Table of Contents

Handbook on the Shadow Economy

Handbook on the Shadow Economy

Elgar original reference

Edited by Friedrich Schneider

The shadow economy (also known as the black or underground economy) covers a vast array of trade, goods and services that are not part of the official economy of a country. This original and comprehensive Handbook presents the latest research on the size and development of the shadow economy, which remains an integral component of the economies of most developing and many developed countries.

Introduction

Friedrich Schneider

Subjects: economics and finance, economic crime and corruption, labour economics, public finance, law - academic, corruption and economic crime

Extract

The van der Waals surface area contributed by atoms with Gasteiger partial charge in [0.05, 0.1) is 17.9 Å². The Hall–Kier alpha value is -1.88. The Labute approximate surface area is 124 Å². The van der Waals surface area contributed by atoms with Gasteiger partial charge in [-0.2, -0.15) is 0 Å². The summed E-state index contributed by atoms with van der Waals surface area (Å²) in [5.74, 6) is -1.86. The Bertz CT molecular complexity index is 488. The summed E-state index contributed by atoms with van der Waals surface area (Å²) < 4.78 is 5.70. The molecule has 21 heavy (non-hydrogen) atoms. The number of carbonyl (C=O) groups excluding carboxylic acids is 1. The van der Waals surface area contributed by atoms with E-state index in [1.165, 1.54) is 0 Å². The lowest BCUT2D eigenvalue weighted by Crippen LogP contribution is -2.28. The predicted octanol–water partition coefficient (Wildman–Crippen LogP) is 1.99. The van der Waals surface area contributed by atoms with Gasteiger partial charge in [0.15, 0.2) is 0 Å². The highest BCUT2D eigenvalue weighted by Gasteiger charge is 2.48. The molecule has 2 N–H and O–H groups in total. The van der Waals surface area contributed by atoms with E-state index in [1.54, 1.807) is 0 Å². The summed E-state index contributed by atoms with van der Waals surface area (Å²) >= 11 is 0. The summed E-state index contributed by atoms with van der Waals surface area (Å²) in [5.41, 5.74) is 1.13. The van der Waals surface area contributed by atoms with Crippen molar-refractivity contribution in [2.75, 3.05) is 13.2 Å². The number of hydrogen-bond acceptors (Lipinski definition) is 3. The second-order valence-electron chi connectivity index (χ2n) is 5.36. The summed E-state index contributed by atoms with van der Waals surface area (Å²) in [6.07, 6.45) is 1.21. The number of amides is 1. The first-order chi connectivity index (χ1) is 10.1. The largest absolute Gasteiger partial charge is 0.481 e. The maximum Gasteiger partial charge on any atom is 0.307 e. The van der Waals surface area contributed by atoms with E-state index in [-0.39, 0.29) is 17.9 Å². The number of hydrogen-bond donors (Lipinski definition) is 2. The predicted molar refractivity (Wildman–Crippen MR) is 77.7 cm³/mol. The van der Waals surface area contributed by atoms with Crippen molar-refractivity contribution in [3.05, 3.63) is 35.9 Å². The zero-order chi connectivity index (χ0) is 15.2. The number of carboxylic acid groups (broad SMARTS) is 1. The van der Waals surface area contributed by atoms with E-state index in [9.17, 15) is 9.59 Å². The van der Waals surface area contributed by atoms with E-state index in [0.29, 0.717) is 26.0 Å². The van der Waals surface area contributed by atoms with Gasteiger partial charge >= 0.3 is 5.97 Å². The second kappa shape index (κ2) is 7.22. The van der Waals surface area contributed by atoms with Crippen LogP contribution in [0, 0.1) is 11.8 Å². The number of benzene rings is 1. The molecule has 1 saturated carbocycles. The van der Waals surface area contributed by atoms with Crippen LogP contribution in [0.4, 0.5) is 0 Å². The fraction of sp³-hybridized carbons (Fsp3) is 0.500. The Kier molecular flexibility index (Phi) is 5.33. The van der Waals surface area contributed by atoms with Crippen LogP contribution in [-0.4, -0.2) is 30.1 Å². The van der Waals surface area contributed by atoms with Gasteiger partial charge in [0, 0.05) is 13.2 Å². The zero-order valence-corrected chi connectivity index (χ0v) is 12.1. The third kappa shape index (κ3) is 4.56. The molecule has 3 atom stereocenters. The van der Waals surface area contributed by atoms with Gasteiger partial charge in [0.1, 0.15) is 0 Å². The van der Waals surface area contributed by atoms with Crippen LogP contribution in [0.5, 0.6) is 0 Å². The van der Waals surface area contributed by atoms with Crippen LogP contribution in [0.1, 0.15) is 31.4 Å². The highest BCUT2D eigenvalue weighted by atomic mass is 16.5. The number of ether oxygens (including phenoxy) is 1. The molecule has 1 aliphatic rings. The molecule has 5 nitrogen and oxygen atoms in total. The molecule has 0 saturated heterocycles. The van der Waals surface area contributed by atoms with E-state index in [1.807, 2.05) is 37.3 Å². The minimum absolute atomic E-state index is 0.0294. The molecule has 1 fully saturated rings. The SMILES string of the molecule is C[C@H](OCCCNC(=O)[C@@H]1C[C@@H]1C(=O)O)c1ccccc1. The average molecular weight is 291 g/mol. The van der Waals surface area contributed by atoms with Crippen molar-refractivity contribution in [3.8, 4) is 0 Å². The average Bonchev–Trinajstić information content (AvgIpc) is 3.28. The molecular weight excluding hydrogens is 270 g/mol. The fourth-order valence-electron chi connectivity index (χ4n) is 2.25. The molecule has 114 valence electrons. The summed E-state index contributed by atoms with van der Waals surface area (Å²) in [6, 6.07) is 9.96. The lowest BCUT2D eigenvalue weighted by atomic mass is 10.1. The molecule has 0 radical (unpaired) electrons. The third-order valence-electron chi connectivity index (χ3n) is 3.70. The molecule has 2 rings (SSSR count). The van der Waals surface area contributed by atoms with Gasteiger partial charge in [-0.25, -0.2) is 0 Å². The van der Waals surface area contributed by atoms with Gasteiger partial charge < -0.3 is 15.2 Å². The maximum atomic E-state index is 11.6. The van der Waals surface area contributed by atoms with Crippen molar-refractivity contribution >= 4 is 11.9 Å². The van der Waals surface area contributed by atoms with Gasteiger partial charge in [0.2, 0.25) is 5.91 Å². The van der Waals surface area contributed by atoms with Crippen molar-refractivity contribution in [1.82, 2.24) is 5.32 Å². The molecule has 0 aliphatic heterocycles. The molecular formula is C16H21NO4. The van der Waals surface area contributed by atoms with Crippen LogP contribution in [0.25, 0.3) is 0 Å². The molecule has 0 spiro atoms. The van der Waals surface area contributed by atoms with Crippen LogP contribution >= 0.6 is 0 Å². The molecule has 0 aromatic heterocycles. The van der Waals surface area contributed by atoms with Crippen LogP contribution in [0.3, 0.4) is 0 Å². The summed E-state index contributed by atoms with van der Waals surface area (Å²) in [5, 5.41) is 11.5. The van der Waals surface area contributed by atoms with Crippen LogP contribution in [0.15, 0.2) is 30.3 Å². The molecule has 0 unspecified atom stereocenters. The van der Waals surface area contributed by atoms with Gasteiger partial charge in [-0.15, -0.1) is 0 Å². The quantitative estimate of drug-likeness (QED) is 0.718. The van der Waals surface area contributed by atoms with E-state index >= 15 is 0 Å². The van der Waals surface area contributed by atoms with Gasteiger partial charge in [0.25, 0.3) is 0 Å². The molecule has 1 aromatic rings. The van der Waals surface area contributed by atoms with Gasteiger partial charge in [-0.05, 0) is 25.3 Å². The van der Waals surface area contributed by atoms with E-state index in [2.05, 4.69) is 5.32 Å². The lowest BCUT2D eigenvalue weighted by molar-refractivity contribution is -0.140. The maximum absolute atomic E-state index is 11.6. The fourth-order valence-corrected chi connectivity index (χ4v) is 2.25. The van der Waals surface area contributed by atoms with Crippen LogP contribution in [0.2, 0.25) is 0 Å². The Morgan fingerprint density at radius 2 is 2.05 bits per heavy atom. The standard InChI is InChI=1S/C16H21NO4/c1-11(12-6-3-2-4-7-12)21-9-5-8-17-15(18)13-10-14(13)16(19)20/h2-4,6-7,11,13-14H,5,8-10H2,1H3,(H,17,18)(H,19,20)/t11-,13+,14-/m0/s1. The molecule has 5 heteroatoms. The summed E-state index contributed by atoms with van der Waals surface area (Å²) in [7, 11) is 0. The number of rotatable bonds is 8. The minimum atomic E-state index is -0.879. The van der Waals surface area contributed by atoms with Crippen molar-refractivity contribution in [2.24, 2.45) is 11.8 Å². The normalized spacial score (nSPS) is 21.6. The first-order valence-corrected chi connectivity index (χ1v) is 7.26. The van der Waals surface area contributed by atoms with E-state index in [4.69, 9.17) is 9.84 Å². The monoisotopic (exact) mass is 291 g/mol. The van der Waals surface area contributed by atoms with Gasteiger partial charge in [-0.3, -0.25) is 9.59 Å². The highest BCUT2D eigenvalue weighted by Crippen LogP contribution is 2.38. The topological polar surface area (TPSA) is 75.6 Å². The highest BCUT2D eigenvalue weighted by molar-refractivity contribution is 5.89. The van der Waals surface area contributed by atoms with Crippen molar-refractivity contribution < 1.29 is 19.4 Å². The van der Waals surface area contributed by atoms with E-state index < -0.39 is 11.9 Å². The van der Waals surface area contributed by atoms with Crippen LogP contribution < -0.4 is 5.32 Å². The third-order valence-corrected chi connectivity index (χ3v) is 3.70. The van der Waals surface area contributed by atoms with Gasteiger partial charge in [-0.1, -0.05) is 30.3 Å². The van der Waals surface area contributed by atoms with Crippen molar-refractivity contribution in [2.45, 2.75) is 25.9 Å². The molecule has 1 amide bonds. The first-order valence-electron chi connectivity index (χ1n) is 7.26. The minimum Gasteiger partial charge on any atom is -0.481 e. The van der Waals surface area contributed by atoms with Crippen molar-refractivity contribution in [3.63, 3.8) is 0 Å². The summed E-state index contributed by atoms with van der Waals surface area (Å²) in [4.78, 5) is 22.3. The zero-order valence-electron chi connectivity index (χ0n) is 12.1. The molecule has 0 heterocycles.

Friedrich Schneider The goal of this handbook on the shadow economy is to provide the reader with some of the latest developments in the size and development of the shadow economies, the driving factors of the shadow economy and the interaction of the shadow economy, with tax morale, government institutions and corruption. In the last ten years some progress has been made with respect to estimating the size and development of the shadow economies using one method over 160 countries from the end of the 1990s up to 2007/08. This is discussed in Part I. In Part II, the regional variation in the size and development of the shadow economy is demonstrated. Part III deals with the shadow economy and illicit work and related activities. In particular, the interaction between do-it-yourself (DIY) activities and the shadow economy is shown. Part IV deals with the difficult issue of tax morale and shadow economy, and Part V, the relation between corruption and the shadow economy and other government institutions is shown. Chapter 1, by Friedrich Schneider, Andreas Buehn and Claudio Montenegro, deals with shadow economies all over the world with new estimates for 162 countries from 1999 to 2007. This chapter presents estimations of the shadow economies for 162 countries, including developing, Eastern European, Central Asian and high income OECD countries over 1999 to 2006/07. According to the authors’ estimations, the average size of the shadow economy (as a percent of ‘official’ GDP) in 2006 in 98 developing countries was 38.7 per...